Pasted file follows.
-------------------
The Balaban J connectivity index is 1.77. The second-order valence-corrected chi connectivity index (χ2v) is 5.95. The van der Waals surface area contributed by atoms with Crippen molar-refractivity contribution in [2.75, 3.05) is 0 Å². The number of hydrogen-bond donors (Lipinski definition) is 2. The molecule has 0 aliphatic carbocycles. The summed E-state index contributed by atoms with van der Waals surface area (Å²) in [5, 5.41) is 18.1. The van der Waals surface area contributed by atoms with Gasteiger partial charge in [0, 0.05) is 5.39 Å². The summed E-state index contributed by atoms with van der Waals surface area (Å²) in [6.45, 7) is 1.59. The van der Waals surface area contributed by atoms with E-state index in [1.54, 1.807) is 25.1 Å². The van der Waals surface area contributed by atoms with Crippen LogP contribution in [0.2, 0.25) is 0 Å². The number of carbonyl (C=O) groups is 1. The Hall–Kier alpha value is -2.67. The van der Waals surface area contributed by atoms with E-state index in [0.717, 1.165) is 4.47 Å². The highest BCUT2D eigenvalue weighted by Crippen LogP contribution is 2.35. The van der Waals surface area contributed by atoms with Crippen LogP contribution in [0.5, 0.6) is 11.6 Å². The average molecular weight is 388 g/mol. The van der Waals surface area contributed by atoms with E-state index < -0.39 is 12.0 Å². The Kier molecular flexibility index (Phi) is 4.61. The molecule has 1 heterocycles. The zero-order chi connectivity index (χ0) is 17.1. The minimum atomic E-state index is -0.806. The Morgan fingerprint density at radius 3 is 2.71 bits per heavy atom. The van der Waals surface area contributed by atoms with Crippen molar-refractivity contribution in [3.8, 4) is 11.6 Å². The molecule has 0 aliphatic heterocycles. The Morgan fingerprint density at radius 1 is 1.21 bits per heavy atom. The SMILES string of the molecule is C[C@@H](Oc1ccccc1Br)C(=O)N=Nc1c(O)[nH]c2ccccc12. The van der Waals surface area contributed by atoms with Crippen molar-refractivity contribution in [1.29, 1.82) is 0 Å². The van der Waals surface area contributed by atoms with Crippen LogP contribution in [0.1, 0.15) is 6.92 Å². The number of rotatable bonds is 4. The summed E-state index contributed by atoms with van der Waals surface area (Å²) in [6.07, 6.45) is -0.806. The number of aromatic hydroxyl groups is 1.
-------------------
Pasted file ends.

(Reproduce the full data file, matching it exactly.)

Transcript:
The Balaban J connectivity index is 1.77. The second-order valence-corrected chi connectivity index (χ2v) is 5.95. The van der Waals surface area contributed by atoms with Crippen molar-refractivity contribution in [2.75, 3.05) is 0 Å². The number of hydrogen-bond donors (Lipinski definition) is 2. The molecule has 0 aliphatic carbocycles. The summed E-state index contributed by atoms with van der Waals surface area (Å²) in [5, 5.41) is 18.1. The van der Waals surface area contributed by atoms with Gasteiger partial charge in [0, 0.05) is 5.39 Å². The summed E-state index contributed by atoms with van der Waals surface area (Å²) in [6.45, 7) is 1.59. The van der Waals surface area contributed by atoms with E-state index in [1.54, 1.807) is 25.1 Å². The van der Waals surface area contributed by atoms with Crippen LogP contribution in [0.2, 0.25) is 0 Å². The number of carbonyl (C=O) groups is 1. The Hall–Kier alpha value is -2.67. The van der Waals surface area contributed by atoms with E-state index in [0.717, 1.165) is 4.47 Å². The highest BCUT2D eigenvalue weighted by Crippen LogP contribution is 2.35. The van der Waals surface area contributed by atoms with Crippen LogP contribution in [0.5, 0.6) is 11.6 Å². The average molecular weight is 388 g/mol. The van der Waals surface area contributed by atoms with E-state index < -0.39 is 12.0 Å². The Kier molecular flexibility index (Phi) is 4.61. The molecule has 1 heterocycles. The zero-order chi connectivity index (χ0) is 17.1. The minimum atomic E-state index is -0.806. The Morgan fingerprint density at radius 3 is 2.71 bits per heavy atom. The van der Waals surface area contributed by atoms with Crippen molar-refractivity contribution in [3.8, 4) is 11.6 Å². The molecule has 0 aliphatic heterocycles. The Morgan fingerprint density at radius 1 is 1.21 bits per heavy atom. The SMILES string of the molecule is C[C@@H](Oc1ccccc1Br)C(=O)N=Nc1c(O)[nH]c2ccccc12. The van der Waals surface area contributed by atoms with Crippen molar-refractivity contribution in [1.29, 1.82) is 0 Å². The van der Waals surface area contributed by atoms with Crippen LogP contribution in [0.1, 0.15) is 6.92 Å². The number of rotatable bonds is 4. The summed E-state index contributed by atoms with van der Waals surface area (Å²) in [6.07, 6.45) is -0.806. The number of aromatic hydroxyl groups is 1.